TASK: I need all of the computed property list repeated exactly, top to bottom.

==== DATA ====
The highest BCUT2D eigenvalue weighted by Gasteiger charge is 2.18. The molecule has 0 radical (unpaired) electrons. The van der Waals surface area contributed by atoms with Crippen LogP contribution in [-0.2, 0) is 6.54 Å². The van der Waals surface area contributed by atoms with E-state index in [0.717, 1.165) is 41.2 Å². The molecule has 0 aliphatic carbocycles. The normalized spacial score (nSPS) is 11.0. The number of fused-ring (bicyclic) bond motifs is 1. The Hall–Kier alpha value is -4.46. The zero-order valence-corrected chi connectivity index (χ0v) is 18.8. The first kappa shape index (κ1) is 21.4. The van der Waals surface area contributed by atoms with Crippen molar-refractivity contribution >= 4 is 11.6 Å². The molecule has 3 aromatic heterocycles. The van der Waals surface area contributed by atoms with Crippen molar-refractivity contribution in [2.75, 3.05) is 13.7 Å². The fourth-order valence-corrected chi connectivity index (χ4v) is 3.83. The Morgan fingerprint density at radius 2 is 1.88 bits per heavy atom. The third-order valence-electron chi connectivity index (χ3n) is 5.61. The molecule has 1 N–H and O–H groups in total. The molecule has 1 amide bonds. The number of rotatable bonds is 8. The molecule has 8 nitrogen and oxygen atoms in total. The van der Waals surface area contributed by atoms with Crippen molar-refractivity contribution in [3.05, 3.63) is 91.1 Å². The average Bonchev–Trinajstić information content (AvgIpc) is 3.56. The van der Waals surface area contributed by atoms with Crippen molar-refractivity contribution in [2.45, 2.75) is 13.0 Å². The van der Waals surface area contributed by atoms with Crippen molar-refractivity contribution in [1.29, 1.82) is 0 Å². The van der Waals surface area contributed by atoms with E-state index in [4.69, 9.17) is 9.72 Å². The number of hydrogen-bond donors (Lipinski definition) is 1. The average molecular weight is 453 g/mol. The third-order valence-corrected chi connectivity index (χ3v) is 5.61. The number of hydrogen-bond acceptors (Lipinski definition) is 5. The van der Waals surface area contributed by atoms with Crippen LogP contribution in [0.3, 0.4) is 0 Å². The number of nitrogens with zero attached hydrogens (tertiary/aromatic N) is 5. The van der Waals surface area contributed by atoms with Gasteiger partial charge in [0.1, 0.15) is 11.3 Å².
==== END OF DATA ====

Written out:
The highest BCUT2D eigenvalue weighted by Gasteiger charge is 2.18. The molecule has 0 radical (unpaired) electrons. The van der Waals surface area contributed by atoms with Crippen LogP contribution in [-0.2, 0) is 6.54 Å². The van der Waals surface area contributed by atoms with E-state index in [0.717, 1.165) is 41.2 Å². The molecule has 0 aliphatic carbocycles. The normalized spacial score (nSPS) is 11.0. The number of fused-ring (bicyclic) bond motifs is 1. The Hall–Kier alpha value is -4.46. The zero-order valence-corrected chi connectivity index (χ0v) is 18.8. The first kappa shape index (κ1) is 21.4. The van der Waals surface area contributed by atoms with Crippen molar-refractivity contribution >= 4 is 11.6 Å². The molecule has 3 aromatic heterocycles. The van der Waals surface area contributed by atoms with Crippen molar-refractivity contribution in [2.75, 3.05) is 13.7 Å². The fourth-order valence-corrected chi connectivity index (χ4v) is 3.83. The Morgan fingerprint density at radius 2 is 1.88 bits per heavy atom. The third-order valence-electron chi connectivity index (χ3n) is 5.61. The molecule has 1 N–H and O–H groups in total. The molecule has 1 amide bonds. The number of rotatable bonds is 8. The molecule has 8 nitrogen and oxygen atoms in total. The van der Waals surface area contributed by atoms with Crippen molar-refractivity contribution in [3.05, 3.63) is 91.1 Å². The average Bonchev–Trinajstić information content (AvgIpc) is 3.56. The van der Waals surface area contributed by atoms with Crippen molar-refractivity contribution in [2.45, 2.75) is 13.0 Å². The van der Waals surface area contributed by atoms with Crippen molar-refractivity contribution in [1.29, 1.82) is 0 Å². The van der Waals surface area contributed by atoms with E-state index in [4.69, 9.17) is 9.72 Å². The number of hydrogen-bond donors (Lipinski definition) is 1. The average molecular weight is 453 g/mol. The third-order valence-corrected chi connectivity index (χ3v) is 5.61. The number of hydrogen-bond acceptors (Lipinski definition) is 5. The van der Waals surface area contributed by atoms with Crippen LogP contribution in [0.3, 0.4) is 0 Å². The number of nitrogens with zero attached hydrogens (tertiary/aromatic N) is 5. The van der Waals surface area contributed by atoms with Gasteiger partial charge in [0.1, 0.15) is 11.3 Å².